Passionate About the Community
and the Moms Who Live Here

When “Good Enough” is More than Enough

GOOD-ENOUGH1I spoke to a mama this week who was suffering. She’s been trying desperately to navigate her way through postpartum depression ALONE for one and a half years. She is so much stronger than she knows and braver than she can imagine. Yet I heard her say, over and over, things like “What’s wrong with me?” and “I’m not a good mother,” and “I should be happy. I used to be happy all the time.” My heart broke for her, having personally battled with depression, I get it. I have been there, and it’s a dark tunnel you pray ends in light, but midway through it’s hard to keep the faith. So I had a lot of arguments…

Me: “What does it mean to you to be a good mother?”

Her: “I don’t know. Someone who’s there all the time and raises a child and is happy.”

Me: “Have you been there with your daughter for 1.5 years?”

Her: “Yes.”

Me: “Have you gotten out of bed every single day—tears streaming down your face—and breastfed her during that time?” (*Note: This is something we had already discussed.)

Her: “Yes.”

Me: “So you’ve kept your daughter ALIVE and fed all this time when you felt like you could barely keep yourself alive?”

Her: Giggling. “YES.”

Let me be clear. I’m not insinuating that only those who breastfeed are “good moms,” but I am insinuating that a mother who is clearly struggling to get out of bed, has no help and openly admits she is DIY-battling postpartum depression who ALSO is totally devoted to breastfeeding her daughter IS A GOOD MOM. To me, being a good mother is about SHOWING UP when you feel like you can’t go one more day. Putting a tiny human’s needs before your own, even when you feel like you’re so sad and so alone that you might die of loneliness and self-loathing. That is nothing short of warrior status. And I’ve already talked before about how selflessness is not the aim; sanity is. So let me be clear (again) about what I’m saying: 1) There will be times in your life when keeping your baby alive and fed will be the best gauge for you being a “good mom.” 2) Choose sanity over self-loathing. That means ask for help, take the meds, remind yourself every day “My baby needs the BEST of me” and then figure out how to get the “best of you” back.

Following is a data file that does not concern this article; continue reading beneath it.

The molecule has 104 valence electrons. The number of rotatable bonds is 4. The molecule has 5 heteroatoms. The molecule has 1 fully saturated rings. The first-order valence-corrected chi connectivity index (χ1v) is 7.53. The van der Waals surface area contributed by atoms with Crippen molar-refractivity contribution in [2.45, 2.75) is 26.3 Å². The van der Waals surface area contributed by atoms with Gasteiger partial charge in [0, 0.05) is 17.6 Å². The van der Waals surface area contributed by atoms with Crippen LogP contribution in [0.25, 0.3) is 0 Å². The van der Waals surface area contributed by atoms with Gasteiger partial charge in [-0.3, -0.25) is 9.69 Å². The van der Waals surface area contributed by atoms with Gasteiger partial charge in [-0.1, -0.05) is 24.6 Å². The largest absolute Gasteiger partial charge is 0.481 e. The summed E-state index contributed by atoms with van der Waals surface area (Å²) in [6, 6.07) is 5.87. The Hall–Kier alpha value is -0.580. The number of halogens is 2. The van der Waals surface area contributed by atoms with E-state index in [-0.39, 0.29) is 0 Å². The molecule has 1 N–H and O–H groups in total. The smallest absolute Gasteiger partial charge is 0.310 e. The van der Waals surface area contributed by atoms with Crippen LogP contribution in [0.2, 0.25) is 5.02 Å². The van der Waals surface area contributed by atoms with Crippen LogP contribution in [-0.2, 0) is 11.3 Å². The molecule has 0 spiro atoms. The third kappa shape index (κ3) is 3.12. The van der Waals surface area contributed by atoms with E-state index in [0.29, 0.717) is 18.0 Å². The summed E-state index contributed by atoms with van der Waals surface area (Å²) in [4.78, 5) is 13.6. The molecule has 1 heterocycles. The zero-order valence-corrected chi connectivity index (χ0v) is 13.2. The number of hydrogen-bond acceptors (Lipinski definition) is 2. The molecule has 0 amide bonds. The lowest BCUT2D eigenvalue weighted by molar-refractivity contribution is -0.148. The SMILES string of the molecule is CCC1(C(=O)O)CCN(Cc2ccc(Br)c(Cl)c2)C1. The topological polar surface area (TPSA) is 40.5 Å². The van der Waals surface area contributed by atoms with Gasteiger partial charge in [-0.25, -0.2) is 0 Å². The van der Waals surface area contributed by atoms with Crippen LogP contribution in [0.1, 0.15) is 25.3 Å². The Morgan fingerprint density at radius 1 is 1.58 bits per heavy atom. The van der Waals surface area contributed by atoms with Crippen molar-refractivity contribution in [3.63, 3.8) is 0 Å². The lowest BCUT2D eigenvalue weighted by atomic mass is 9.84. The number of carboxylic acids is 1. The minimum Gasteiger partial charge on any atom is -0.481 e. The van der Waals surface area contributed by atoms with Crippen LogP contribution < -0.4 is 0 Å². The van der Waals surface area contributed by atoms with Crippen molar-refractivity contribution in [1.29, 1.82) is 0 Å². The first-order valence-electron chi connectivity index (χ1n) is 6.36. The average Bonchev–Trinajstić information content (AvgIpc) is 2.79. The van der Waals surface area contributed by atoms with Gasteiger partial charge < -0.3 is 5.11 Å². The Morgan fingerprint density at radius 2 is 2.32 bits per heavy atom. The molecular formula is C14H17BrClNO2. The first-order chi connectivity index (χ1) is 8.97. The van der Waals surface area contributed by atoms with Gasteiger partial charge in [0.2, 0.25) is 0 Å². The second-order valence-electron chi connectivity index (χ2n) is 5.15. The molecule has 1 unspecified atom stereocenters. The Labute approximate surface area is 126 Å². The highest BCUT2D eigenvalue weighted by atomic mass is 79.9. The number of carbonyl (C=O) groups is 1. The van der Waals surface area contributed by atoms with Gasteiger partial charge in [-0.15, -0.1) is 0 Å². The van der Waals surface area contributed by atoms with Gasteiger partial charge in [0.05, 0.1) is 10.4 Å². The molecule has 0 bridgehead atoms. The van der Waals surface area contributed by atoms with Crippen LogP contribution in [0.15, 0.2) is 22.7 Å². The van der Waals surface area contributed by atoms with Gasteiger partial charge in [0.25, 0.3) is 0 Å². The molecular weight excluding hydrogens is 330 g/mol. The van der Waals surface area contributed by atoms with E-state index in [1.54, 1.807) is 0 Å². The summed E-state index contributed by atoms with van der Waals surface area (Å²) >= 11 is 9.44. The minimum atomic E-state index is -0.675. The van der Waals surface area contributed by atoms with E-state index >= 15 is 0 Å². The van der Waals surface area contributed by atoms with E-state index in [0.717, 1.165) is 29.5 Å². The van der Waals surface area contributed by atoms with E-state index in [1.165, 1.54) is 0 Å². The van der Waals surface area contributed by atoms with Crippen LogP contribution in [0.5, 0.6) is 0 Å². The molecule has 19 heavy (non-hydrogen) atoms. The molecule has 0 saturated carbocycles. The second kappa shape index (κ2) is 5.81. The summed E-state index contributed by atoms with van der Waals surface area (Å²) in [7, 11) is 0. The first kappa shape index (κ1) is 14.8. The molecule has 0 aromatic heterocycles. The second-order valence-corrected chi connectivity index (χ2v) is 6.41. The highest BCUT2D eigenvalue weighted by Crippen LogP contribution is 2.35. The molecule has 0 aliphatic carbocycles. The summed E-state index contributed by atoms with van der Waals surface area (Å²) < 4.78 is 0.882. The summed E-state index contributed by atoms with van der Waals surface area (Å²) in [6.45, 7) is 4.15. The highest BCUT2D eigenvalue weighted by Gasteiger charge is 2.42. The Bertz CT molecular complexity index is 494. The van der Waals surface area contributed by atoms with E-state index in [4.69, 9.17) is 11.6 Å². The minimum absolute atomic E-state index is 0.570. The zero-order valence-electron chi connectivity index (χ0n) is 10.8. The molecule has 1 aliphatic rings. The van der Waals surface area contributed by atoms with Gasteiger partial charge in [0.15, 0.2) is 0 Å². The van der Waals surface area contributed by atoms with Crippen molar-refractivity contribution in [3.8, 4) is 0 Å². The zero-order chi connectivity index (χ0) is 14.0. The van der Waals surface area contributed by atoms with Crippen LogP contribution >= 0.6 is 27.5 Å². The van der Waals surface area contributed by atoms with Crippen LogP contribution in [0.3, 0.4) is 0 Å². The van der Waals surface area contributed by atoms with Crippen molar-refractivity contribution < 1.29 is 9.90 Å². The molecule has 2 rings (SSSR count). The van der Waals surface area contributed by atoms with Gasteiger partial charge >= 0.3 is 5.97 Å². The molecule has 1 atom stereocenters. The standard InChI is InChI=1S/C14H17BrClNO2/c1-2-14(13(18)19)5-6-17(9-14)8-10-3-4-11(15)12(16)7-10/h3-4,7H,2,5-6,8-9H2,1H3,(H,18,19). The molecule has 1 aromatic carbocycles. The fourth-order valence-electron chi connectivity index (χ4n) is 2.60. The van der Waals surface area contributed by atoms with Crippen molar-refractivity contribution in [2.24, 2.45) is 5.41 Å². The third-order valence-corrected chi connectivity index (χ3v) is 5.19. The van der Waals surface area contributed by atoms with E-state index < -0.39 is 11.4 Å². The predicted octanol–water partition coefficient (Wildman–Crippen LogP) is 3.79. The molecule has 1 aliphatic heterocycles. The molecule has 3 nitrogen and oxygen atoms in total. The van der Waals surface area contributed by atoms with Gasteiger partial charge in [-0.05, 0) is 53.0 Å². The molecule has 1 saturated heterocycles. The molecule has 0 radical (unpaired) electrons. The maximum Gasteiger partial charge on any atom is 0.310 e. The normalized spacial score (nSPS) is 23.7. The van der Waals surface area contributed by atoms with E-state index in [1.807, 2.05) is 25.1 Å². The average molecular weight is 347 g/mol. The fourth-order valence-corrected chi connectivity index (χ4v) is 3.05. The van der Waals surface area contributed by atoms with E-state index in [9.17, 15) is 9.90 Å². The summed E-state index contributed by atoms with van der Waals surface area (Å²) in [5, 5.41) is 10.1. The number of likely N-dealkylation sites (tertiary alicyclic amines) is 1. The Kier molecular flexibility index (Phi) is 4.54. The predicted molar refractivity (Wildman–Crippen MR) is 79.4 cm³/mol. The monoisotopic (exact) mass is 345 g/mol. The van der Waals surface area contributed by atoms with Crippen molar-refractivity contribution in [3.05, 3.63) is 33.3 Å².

I truly, truly understand we want to be the BEST mothers humanly possible. I feel that in my bones and in my soul. It’s why I started my business. Because being just an okay mom did not feel good enough. The distinction I’m making is this: We all have dark, human moments when we feel down and we feel out of touch with ourselves and our shiny, happy identities. This is a natural part of the human experience, and it doesn’t make us any less than or any less worthy of our beautiful children. We each have all the tools we could possibly need to make it through those human moments. We can do really hard things! That being said, those are the times when you gotta make peace with GOOD ENOUGH. Those are the days, weeks, months when you do everything you can to just put pants on and keep your kid alive and pray to something that it will be enough 20 years from now when they are a fully formed adult. You do the best you can, given the situation you find yourself in, and if your BEST during a dark time is “GOOD ENOUGH,” then that is ENOUGH. You being there, loving your child(ren), and giving them all you have in that moment is showing up. And showing up day after day with the best, most devoted intentions is what makes you a “good mom.”

And if you’re wondering how to get THROUGH that crappy time into the next phase where you can feel a bit more confident that you’re giving your BEST to your family, you know what I’m going to ask of you, right? TAKE CARE OF YOURSELF. No matter what that means. Whether it’s seeing a therapist or coach, scheduling a date night, calling a girl friend, taking those meds (another gentle reminder that meds are not a cop-out), or taking up yoga. Make your self-care a priority! Because to get past GOOD ENOUGH and evolve into the best mother/human being you can possibly be, you have to pay yourself some attention and listen to what your mind, body and soul need.

I left the sweet mama above with a mantra to repeat to get her through the next few days:

“I can do really hard things, and I can do THIS.”

I’d love to share my free gift of 5 more mommy mantras to help you wake up every morning and love your life—the whole beautiful mess of it.

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